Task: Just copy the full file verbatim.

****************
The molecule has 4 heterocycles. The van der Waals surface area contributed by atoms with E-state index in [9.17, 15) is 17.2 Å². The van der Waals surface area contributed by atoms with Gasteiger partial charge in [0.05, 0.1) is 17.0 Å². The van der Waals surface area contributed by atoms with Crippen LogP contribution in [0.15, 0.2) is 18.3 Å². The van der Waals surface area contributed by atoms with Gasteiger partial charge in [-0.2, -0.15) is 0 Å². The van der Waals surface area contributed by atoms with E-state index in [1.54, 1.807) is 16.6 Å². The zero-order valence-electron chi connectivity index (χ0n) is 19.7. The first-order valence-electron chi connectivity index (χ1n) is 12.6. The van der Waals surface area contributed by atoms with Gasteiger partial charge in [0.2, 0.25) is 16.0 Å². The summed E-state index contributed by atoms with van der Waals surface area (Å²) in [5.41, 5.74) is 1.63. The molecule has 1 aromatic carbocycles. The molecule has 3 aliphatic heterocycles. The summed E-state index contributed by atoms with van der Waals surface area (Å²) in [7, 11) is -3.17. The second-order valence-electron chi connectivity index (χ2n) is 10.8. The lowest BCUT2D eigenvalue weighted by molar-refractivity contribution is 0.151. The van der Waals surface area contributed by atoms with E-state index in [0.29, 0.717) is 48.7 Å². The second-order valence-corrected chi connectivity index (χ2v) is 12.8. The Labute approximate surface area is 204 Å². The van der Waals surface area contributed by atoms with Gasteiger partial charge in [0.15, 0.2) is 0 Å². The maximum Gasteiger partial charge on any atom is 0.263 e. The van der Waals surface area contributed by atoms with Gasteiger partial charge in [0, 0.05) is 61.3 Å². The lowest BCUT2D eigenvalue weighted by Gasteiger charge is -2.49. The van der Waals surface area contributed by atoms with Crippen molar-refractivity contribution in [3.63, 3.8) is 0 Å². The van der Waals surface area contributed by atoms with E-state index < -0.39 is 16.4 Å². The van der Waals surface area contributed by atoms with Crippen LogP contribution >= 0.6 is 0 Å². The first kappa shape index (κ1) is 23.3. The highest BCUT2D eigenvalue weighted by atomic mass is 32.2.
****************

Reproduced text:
The molecule has 4 heterocycles. The van der Waals surface area contributed by atoms with E-state index in [9.17, 15) is 17.2 Å². The van der Waals surface area contributed by atoms with Gasteiger partial charge in [0.05, 0.1) is 17.0 Å². The van der Waals surface area contributed by atoms with Crippen LogP contribution in [0.15, 0.2) is 18.3 Å². The van der Waals surface area contributed by atoms with Gasteiger partial charge in [-0.2, -0.15) is 0 Å². The van der Waals surface area contributed by atoms with E-state index in [1.54, 1.807) is 16.6 Å². The zero-order valence-electron chi connectivity index (χ0n) is 19.7. The first-order valence-electron chi connectivity index (χ1n) is 12.6. The van der Waals surface area contributed by atoms with Gasteiger partial charge in [0.2, 0.25) is 16.0 Å². The summed E-state index contributed by atoms with van der Waals surface area (Å²) in [5.41, 5.74) is 1.63. The molecule has 1 aromatic carbocycles. The molecule has 3 aliphatic heterocycles. The summed E-state index contributed by atoms with van der Waals surface area (Å²) in [7, 11) is -3.17. The second-order valence-electron chi connectivity index (χ2n) is 10.8. The lowest BCUT2D eigenvalue weighted by molar-refractivity contribution is 0.151. The van der Waals surface area contributed by atoms with E-state index in [0.29, 0.717) is 48.7 Å². The second-order valence-corrected chi connectivity index (χ2v) is 12.8. The Labute approximate surface area is 204 Å². The van der Waals surface area contributed by atoms with Gasteiger partial charge in [0.15, 0.2) is 0 Å². The maximum Gasteiger partial charge on any atom is 0.263 e. The van der Waals surface area contributed by atoms with Gasteiger partial charge in [0, 0.05) is 61.3 Å². The lowest BCUT2D eigenvalue weighted by Gasteiger charge is -2.49. The van der Waals surface area contributed by atoms with Crippen molar-refractivity contribution in [3.63, 3.8) is 0 Å². The van der Waals surface area contributed by atoms with E-state index < -0.39 is 16.4 Å². The van der Waals surface area contributed by atoms with Crippen LogP contribution >= 0.6 is 0 Å². The first kappa shape index (κ1) is 23.3. The highest BCUT2D eigenvalue weighted by atomic mass is 32.2.